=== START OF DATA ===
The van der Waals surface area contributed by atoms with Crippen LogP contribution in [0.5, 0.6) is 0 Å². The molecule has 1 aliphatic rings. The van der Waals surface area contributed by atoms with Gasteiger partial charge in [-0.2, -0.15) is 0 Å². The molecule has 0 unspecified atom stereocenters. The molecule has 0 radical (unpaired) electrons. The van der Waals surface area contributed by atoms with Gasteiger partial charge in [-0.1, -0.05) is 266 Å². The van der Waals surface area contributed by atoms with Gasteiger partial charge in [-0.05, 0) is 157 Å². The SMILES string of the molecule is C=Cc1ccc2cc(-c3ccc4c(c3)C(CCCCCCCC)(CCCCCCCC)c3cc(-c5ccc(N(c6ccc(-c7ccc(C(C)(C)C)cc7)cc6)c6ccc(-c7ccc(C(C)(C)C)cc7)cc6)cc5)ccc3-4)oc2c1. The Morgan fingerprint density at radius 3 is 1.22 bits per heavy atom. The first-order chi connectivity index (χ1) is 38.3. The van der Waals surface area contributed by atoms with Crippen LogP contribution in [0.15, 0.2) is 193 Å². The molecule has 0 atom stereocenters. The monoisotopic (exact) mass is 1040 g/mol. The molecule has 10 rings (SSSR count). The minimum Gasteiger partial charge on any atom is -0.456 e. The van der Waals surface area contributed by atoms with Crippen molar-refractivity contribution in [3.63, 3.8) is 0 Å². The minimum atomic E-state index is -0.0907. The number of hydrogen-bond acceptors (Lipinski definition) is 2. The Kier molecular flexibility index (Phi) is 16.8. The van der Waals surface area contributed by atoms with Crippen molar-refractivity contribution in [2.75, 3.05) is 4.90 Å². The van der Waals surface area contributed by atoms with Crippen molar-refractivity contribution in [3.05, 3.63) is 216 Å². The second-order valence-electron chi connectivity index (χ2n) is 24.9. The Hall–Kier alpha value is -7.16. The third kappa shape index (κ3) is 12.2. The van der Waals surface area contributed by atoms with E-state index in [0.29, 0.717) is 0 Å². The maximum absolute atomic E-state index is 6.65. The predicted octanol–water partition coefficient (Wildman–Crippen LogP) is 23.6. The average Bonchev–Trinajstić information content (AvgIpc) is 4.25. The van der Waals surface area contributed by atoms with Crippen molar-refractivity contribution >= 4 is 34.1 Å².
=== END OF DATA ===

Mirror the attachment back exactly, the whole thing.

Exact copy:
The van der Waals surface area contributed by atoms with Crippen LogP contribution in [0.5, 0.6) is 0 Å². The molecule has 1 aliphatic rings. The van der Waals surface area contributed by atoms with Gasteiger partial charge in [-0.2, -0.15) is 0 Å². The molecule has 0 unspecified atom stereocenters. The molecule has 0 radical (unpaired) electrons. The van der Waals surface area contributed by atoms with Gasteiger partial charge in [-0.1, -0.05) is 266 Å². The van der Waals surface area contributed by atoms with Gasteiger partial charge in [-0.05, 0) is 157 Å². The SMILES string of the molecule is C=Cc1ccc2cc(-c3ccc4c(c3)C(CCCCCCCC)(CCCCCCCC)c3cc(-c5ccc(N(c6ccc(-c7ccc(C(C)(C)C)cc7)cc6)c6ccc(-c7ccc(C(C)(C)C)cc7)cc6)cc5)ccc3-4)oc2c1. The Morgan fingerprint density at radius 3 is 1.22 bits per heavy atom. The first-order chi connectivity index (χ1) is 38.3. The van der Waals surface area contributed by atoms with Crippen LogP contribution in [0.15, 0.2) is 193 Å². The molecule has 0 atom stereocenters. The monoisotopic (exact) mass is 1040 g/mol. The molecule has 10 rings (SSSR count). The minimum Gasteiger partial charge on any atom is -0.456 e. The van der Waals surface area contributed by atoms with Crippen molar-refractivity contribution in [3.63, 3.8) is 0 Å². The minimum atomic E-state index is -0.0907. The number of hydrogen-bond acceptors (Lipinski definition) is 2. The Kier molecular flexibility index (Phi) is 16.8. The van der Waals surface area contributed by atoms with Crippen molar-refractivity contribution in [2.75, 3.05) is 4.90 Å². The van der Waals surface area contributed by atoms with Crippen molar-refractivity contribution in [3.05, 3.63) is 216 Å². The second-order valence-electron chi connectivity index (χ2n) is 24.9. The Hall–Kier alpha value is -7.16. The third kappa shape index (κ3) is 12.2. The van der Waals surface area contributed by atoms with E-state index in [0.29, 0.717) is 0 Å². The maximum absolute atomic E-state index is 6.65. The predicted octanol–water partition coefficient (Wildman–Crippen LogP) is 23.6. The average Bonchev–Trinajstić information content (AvgIpc) is 4.25. The van der Waals surface area contributed by atoms with Crippen molar-refractivity contribution >= 4 is 34.1 Å².